As I mentioned in my previous blog, there are thousands of published research studies to support the effectiveness of ABA in treating autism and Aspergers. Specifically, ABA seeks to decrease challenging behaviors and increase appropriate skills that are seen in many individuals with autism or Aspergers.
To help understand what your ABA therapist seeks to accomplish, let’s cover what these terms mean:
Challenging behaviors refer to those behaviors that put the individual in danger, put others around them in danger, or prohibit/limit a person’s use and access to community facilities (Emerson et al., 1987).
Let’s say a 12-year old with high functioning autism, “Jake,” told his overweight teacher that she is fat. The teacher, who was very insulted by the comment and the conversation that followed, sent him to the principal’s office for bad behavior.
From Jake’s perspective, he didn’t understand why he was in trouble for telling the truth. If Jake engages in these types of behaviors regularly, he may soon be unable to access his general education classroom.
As such, this behavior is considered a challenging one that an ABA therapist can help address.
On the other hand, appropriate skills refer to skills that a person needs to be successful. Those skills take into account the person’s chronological age and their cognitive level of functioning.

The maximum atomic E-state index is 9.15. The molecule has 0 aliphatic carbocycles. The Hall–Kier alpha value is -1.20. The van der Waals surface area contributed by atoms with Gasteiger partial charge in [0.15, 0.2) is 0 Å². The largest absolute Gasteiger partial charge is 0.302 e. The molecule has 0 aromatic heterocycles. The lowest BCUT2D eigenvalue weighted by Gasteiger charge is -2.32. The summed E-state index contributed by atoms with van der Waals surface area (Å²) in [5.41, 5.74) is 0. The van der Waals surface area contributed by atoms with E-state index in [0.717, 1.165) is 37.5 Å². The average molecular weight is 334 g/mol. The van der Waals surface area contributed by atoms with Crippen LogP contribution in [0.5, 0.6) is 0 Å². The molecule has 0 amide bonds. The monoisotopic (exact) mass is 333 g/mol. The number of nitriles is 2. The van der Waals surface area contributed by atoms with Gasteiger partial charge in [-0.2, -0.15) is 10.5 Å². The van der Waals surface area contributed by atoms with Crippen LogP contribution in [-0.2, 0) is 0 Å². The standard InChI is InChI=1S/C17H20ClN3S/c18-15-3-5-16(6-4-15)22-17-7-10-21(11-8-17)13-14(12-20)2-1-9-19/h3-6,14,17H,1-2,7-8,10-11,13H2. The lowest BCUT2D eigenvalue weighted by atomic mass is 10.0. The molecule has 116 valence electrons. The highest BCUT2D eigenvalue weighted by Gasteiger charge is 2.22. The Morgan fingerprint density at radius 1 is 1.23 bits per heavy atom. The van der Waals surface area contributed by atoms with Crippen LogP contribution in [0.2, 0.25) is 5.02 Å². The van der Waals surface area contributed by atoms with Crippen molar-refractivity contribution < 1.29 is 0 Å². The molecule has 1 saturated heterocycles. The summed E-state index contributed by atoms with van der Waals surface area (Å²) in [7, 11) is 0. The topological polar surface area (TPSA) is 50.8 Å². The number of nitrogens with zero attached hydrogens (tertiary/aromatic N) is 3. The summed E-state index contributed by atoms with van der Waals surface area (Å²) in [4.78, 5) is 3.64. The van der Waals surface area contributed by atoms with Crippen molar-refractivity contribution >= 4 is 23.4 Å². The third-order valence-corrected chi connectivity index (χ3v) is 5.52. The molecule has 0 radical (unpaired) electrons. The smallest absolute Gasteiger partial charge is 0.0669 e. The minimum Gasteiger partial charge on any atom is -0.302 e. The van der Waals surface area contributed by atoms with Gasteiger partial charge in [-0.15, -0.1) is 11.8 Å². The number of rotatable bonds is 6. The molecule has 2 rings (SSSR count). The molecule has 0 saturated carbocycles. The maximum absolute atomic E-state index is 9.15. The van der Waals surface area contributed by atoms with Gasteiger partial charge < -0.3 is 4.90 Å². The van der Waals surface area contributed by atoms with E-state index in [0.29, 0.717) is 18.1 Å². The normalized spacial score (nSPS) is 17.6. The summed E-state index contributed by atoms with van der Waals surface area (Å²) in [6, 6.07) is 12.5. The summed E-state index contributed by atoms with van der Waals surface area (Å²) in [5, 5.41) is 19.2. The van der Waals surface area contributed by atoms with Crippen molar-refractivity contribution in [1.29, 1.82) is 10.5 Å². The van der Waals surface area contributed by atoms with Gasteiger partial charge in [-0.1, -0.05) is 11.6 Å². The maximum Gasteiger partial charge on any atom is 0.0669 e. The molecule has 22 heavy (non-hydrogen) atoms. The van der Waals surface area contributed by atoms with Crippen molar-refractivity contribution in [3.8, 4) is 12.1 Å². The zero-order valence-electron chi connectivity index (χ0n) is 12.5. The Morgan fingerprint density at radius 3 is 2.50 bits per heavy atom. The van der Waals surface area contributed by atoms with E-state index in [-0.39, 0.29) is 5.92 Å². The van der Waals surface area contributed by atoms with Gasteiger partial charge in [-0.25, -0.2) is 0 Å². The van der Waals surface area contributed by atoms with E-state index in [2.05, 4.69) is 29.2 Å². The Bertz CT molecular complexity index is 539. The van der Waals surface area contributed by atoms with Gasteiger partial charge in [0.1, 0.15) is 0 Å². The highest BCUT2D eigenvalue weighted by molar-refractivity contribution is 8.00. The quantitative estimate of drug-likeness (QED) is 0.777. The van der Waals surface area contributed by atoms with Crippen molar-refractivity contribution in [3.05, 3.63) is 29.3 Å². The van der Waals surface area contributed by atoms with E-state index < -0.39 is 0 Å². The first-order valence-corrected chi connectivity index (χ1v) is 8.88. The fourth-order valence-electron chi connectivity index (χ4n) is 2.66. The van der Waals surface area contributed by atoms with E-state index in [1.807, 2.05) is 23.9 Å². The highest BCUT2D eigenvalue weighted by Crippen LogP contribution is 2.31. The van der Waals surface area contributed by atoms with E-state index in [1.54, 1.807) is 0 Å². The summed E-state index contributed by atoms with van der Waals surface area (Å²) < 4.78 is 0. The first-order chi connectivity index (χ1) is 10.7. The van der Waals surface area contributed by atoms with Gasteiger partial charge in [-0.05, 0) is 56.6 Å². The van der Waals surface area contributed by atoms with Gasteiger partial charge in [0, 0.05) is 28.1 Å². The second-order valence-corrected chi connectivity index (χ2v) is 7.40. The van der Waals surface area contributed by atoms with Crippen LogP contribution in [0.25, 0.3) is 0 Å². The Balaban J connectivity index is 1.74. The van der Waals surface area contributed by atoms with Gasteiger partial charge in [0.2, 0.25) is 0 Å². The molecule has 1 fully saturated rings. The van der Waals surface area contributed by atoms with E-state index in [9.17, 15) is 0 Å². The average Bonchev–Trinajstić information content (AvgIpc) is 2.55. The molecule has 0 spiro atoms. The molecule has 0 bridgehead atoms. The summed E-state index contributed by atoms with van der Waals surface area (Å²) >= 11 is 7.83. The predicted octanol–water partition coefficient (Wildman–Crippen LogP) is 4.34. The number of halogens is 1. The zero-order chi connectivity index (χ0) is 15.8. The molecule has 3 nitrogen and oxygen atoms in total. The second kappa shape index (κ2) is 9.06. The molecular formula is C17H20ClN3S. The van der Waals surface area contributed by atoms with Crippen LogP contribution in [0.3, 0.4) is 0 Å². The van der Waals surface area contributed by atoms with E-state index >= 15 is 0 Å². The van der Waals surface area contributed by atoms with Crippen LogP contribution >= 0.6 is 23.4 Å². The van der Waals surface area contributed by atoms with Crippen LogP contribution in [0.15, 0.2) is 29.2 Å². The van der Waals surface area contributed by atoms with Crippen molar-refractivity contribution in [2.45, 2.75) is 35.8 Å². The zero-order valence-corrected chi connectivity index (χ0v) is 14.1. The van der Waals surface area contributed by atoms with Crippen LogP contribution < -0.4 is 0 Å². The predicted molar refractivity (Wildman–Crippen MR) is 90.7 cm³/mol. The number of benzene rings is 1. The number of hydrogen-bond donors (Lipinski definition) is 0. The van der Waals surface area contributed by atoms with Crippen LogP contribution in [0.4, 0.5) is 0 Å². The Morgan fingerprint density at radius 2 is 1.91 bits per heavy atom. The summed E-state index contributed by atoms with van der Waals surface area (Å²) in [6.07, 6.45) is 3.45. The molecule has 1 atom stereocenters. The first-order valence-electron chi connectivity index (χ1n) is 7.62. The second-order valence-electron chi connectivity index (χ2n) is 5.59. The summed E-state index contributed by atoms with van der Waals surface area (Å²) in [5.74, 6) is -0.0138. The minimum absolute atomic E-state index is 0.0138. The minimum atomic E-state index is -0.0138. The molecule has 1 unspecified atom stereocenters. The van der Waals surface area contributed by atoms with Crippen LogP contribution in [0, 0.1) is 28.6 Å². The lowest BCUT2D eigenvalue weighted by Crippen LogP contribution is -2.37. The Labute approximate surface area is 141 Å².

Appropriate skills include the following:
After an extensive career broadcast marketing, Jennifer and her husband searched for answers when their oldest son hit the kinder years with great difficultly. After finally learning that their oldest son had Aspergers Syndrome, she left her career in television and became a full time mother to both of her sons. Jennifer elicited the participation of her sons and together they produced several independent programs including a children’s animated series titled Ameriquest Kids (now distributed by Landmark Media) as well as her documentary and book titled, Coping to Excelling: Solutions for school-age children diagnosed with High-Functioning Autism or Aspergers Syndrome.
The need for more information encouraged Jennifer to elicit a team of autism experts to provide weekly, original content to a website free to anyone seeking to live their best under the diagnosis of High-Functioning Autism/Aspergers Syndrome… appropriately titled: Aspergers101.com.